O.K. so the weather wasn’t overly great, but that mattered not one iota for one group of people.
At the start of this year trees and shrubs had been cut back hard along side Radipole Drive, to open up the views out across the lake.
At first people were shocked as it literally looked as if it had been flailed to within an inch of its life.
But nature being the feisty little madam she is, all is now coming good again.
Only problem being, this open vista now revealed the amount of rubbish and all manner of bizarre items that had been thrown down into the reserve alongside the pavement.
(photo copyright of Martin Jones-Gill)
We’ve had so many people approaching us as Friends of Radipole park mentioning the sorry state of this litter, saying how it spoilt their walk into town.
Well, on Saturday 24th March, Daniel Bartlett from Radipole Lake Bird Reserve run by the RSPB organised a community litter pick along Radipole Park Drive.
Of course, the Friends of Radipole park were keen to get involved as the park and gardens runs alongside the lake and we like to work together as it not only benefits us as a community but also the wildlife.
What a cracking turn out out it was too.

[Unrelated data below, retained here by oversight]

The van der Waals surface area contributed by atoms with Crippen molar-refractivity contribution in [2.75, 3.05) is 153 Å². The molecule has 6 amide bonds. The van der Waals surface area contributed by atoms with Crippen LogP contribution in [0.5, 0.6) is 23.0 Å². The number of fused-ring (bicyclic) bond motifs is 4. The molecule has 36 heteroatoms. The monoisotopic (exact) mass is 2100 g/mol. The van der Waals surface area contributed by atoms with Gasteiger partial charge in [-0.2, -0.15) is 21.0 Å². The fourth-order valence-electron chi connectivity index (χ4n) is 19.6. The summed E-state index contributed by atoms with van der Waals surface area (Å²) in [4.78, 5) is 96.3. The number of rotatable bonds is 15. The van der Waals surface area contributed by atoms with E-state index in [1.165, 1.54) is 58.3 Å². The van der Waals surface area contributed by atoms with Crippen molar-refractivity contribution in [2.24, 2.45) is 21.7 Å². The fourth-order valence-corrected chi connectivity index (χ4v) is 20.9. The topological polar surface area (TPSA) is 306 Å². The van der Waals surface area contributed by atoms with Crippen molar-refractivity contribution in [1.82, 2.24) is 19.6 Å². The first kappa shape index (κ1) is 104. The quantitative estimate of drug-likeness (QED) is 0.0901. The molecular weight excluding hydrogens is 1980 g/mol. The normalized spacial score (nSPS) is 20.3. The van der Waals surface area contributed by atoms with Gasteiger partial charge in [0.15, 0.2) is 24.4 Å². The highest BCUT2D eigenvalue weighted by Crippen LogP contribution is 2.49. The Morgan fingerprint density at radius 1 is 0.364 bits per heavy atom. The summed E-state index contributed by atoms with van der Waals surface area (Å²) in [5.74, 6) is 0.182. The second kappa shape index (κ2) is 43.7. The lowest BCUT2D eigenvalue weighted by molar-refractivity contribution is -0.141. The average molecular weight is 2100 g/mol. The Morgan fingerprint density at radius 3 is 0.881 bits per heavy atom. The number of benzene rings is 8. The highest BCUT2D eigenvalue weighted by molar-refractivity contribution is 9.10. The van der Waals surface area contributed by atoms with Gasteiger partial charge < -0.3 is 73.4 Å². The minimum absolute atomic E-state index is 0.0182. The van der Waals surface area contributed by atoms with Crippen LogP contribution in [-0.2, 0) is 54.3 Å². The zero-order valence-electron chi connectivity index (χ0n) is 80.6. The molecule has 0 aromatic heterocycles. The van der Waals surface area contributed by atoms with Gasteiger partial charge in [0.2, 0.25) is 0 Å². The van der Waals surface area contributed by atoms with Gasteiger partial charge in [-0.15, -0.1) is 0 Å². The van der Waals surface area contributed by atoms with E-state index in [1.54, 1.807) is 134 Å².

People packed into the Reserve’s cafe ready to don gloves, grab their pickers and muster their black sacks.
Once Dan had given the H&S speech…it was off to gather in the garbage.
Boy oh boy…you would NOT believe what was pulled out!!!!
Aside from the usual throw away rubbish, crisp packets, beer bottles and take away cartons, we found balls, mud guards, toys, clothes, odd shoes, gas bottles, road cones, road signs, car tyres, car rims, even a car seat…we never did find the car though.
People were kept topped up with free hots drinks and a well earned rest in the cafe.
All in all one very successful day.
Volunteering has so many benefits, it helps to get people out into their community, make new friends and feel they have achieved something, so the next time a call to arms goes out, why not pop along and help. It’ll benefit our community and you.
(And the wildlife of course.)
Thanks to Dan Bartlett and Martin Jones-Gill for permission to use their photos.